To make the flag, Mahfouda called in a favor from a friend, Jane Van Cleef, who came down from Maine to help. They and a few others spent a weekend furiously sewing. They planned to drop it over the bridge on Sept. 12, 2006—the day after the memorials and remembrance. It was a day, Mahfouda thought, to consider "what we can control." On Sept. 11, they carried it to Central Park, to continue working. By the end of the day, they were drained, and they weren't done. Taking it to the bridge didn't seem possible. But something else seemed to be happening with the flag. Kids started playing with it. The flag was "an object they were able to touch, and walk on and walk under," Mahfouda says. "That seemed good."

His mother, Leah, was troubled at first by the sight of watching kids run all over the flag. "It was not the way I had been brought up to treat the flag," she says. But watching the children's enthusiasm changed her mind. "They don't mean disrespect." People would stop by to watch, and touch it, and help carry it. One man came over and said, "This is a statement of personal patriotism." He sat down, took a needle, and began to sew.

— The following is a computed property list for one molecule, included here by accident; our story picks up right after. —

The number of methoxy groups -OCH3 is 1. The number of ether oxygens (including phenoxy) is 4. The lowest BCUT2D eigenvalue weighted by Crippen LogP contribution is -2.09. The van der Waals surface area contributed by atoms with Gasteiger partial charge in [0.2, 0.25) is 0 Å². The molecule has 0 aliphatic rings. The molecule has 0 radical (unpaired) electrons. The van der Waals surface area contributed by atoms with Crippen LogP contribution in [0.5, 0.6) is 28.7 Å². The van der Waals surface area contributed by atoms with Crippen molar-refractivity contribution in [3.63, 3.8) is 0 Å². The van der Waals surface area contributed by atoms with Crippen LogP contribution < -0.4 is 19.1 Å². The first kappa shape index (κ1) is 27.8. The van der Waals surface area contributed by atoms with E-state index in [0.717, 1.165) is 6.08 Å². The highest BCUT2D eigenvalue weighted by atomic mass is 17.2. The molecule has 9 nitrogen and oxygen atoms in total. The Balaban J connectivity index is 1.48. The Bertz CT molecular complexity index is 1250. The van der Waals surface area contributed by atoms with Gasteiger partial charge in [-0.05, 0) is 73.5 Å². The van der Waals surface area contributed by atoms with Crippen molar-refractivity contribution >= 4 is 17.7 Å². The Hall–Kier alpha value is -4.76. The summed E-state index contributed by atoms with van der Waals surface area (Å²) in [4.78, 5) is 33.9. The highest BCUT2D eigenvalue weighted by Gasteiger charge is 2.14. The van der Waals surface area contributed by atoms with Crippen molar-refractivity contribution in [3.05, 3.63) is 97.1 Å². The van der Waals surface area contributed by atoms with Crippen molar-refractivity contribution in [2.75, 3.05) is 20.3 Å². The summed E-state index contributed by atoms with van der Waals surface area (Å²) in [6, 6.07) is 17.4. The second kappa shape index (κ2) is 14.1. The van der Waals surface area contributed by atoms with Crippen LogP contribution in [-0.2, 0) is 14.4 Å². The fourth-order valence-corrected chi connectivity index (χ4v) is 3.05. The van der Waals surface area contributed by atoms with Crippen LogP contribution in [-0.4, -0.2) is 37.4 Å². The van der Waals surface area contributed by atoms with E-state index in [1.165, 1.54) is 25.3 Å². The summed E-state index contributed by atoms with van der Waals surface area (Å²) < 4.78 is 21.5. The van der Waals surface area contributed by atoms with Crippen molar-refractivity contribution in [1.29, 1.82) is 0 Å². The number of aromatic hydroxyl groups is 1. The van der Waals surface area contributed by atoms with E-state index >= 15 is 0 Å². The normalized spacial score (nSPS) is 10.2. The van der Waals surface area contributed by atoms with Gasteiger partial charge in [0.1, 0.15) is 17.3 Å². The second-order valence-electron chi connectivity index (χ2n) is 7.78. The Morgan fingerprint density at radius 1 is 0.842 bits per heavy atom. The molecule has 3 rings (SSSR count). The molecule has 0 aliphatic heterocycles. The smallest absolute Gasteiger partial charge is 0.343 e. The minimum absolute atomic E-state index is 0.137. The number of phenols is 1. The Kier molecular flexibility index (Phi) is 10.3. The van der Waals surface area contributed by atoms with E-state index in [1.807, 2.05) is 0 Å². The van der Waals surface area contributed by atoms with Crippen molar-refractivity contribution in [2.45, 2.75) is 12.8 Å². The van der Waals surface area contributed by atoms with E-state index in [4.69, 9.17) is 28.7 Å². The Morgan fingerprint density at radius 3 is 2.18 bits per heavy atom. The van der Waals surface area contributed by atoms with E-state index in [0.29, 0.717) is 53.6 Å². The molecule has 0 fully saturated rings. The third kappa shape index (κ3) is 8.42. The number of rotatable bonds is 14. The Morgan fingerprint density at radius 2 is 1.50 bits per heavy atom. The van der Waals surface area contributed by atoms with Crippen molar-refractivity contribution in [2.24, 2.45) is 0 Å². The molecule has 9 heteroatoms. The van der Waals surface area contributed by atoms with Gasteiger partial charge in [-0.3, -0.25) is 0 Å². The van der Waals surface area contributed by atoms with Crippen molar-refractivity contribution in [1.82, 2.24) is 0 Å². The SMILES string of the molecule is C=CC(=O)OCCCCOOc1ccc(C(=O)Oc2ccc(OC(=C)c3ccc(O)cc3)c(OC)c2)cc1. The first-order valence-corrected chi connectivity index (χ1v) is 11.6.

When the flag was finished, Mahfouda brought it to his parents' house. At one point, he and his father took it onto the roof and wrapped their house in it. People lined up in the street to see it. Sometimes he would take it out into the park or to the beach with friends and play with it, always taking a little time to repair the tears and fix the seams. For a while he left it outside, locked in a cart, so that it could be used more often, and so that other people might start using it, as well. The flag was a public object, after all. But when he came back from a trip in September 2008, the flag was missing; no one knew what happend to it. He dug through large trash containers looking for it, but it never surfaced. "I felt pretty lost without it," he said.